UCLA's last win in the series came in 1994, when the 14th-ranked Bruins bested 13th-ranked UT 25-23 in the Rose Bowl. A Bruin field goal with 13:06 left to play in the fourth quarter extended the home team's advantage to 18-0. Tennessee quarterback Todd Helton, now a MLB star with the Colorado Rockies, then directed a couple of scoring drives and threw for a pair of two-point conversions to make it 18-16 with 6:41 to play. UCLA was forced to punt on its next possession and the boot pinned the Volunteers down at their own one-yard line with just over three minutes to play. Six plays later, Bruin linebacker Donnie Edwards intercepted a Helton pass, giving the Bruins the ball at the Tennessee 32-yard line. Running back Daron Washington found the end zone on a third-and-eight play from 30 yards out to put the Bruins up 30-16 with 1:34 remaining. Tennessee tallied with 10 seconds left to make the final score 25-23. Senior quarterback Wayne Cook threw for a then-career best 295 yards in the contest.
HEAD COACH Rick Neuheisel
Rick Neuheisel, who quarterbacked UCLA to victory in the 1984 Rose Bowl and who compiled a record of 66-30 as a collegiate head coach, is now his alma mater's head football coach.
The energetic and personable Neuheisel returns to the collegiate ranks after spending the past three seasons in the NFL. In his eight years as a college head coach at the University of Colorado and the University of Washington, he fashioned a record of 66-30, winning at least 10 games on three occasions and finishing in the Top 10 three times, while leading his teams to seven bowl games. His winning percentage of .688 places him No. 17 among active coaches with at least five years in the Football Bowl Subdivision. He was also recognized as one of the nation's top recruiters during his college coaching days.
Neuheisel spent the last three seasons as an assistant coach for the NFL's Baltimore Ravens. He served as quarterbacks coach in 2005 and 2006 and in January of 2007, was promoted to offensive coordinator/quarterbacks coach.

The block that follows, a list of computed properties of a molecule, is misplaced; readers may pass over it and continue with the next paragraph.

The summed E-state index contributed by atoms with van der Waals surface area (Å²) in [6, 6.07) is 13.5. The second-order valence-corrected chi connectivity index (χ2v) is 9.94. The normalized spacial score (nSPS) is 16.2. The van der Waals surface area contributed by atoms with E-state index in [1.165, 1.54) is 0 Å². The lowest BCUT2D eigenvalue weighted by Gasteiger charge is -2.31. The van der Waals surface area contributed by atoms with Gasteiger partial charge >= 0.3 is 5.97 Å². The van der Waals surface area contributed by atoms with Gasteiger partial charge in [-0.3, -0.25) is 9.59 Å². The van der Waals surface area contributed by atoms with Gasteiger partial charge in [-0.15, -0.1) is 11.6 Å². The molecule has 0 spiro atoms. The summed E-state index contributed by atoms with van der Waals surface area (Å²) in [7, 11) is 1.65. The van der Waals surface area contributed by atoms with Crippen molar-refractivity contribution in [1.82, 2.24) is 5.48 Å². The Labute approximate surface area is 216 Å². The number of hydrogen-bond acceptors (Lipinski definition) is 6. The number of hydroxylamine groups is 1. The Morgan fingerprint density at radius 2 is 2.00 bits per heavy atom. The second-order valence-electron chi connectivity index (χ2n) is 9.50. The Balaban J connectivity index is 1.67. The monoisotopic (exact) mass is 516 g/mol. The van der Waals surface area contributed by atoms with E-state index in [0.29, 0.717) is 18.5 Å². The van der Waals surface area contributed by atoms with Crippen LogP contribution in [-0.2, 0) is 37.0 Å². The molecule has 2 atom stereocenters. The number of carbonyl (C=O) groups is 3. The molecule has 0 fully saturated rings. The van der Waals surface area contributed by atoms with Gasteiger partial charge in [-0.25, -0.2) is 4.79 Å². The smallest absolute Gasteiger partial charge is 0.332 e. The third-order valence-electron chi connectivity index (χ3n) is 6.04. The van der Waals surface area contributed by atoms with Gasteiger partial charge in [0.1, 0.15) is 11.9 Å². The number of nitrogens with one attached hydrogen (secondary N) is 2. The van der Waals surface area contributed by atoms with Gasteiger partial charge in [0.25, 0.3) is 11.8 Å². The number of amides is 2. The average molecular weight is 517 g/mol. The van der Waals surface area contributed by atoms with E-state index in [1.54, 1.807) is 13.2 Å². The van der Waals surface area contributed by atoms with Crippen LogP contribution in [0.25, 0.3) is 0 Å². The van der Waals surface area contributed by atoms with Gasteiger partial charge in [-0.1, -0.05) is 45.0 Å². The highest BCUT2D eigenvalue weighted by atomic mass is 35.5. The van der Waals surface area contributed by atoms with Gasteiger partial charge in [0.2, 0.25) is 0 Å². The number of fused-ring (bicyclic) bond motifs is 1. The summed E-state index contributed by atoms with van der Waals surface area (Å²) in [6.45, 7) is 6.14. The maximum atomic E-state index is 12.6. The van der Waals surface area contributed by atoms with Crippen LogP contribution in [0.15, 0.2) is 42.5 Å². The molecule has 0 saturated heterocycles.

During his four seasons (1999-2002) as head coach at the University of Washington, Neuheisel led the Huskies to a record of 33-16 (.673) and four bowl games (one Rose Bowl, two Holiday Bowls and one Sun Bowl). His Pac-10 record was 23-9 (.719) and Washington won one league title and finished second twice in those four seasons. In 2000, Neuheisel led the Huskies to an 11-1 record, a first-place finish in the Pac-10 and a victory in the 2001 Rose Bowl.
During his four seasons (1995-98) as head coach at the University of Colorado, Neuheisel won 33 of 47 games (.702), including all three bowl appearances. His 20-4 record in his first two seasons at Colorado were the fifth-most wins at the time for a first-time head coach in the Football Bowl Subdivision (Division IA). Neuheisel spent the 1994 season as a Colorado assistant coach under Bill McCartney after going to CU from UCLA.
Neuheisel spent six seasons (1988-93) as an assistant coach at his alma mater. During his final four years he tutored the wide receivers, helping to develop some of UCLA's all-time great receivers, such as J.J. Stokes, Kevin Jordan and Sean LaChapelle.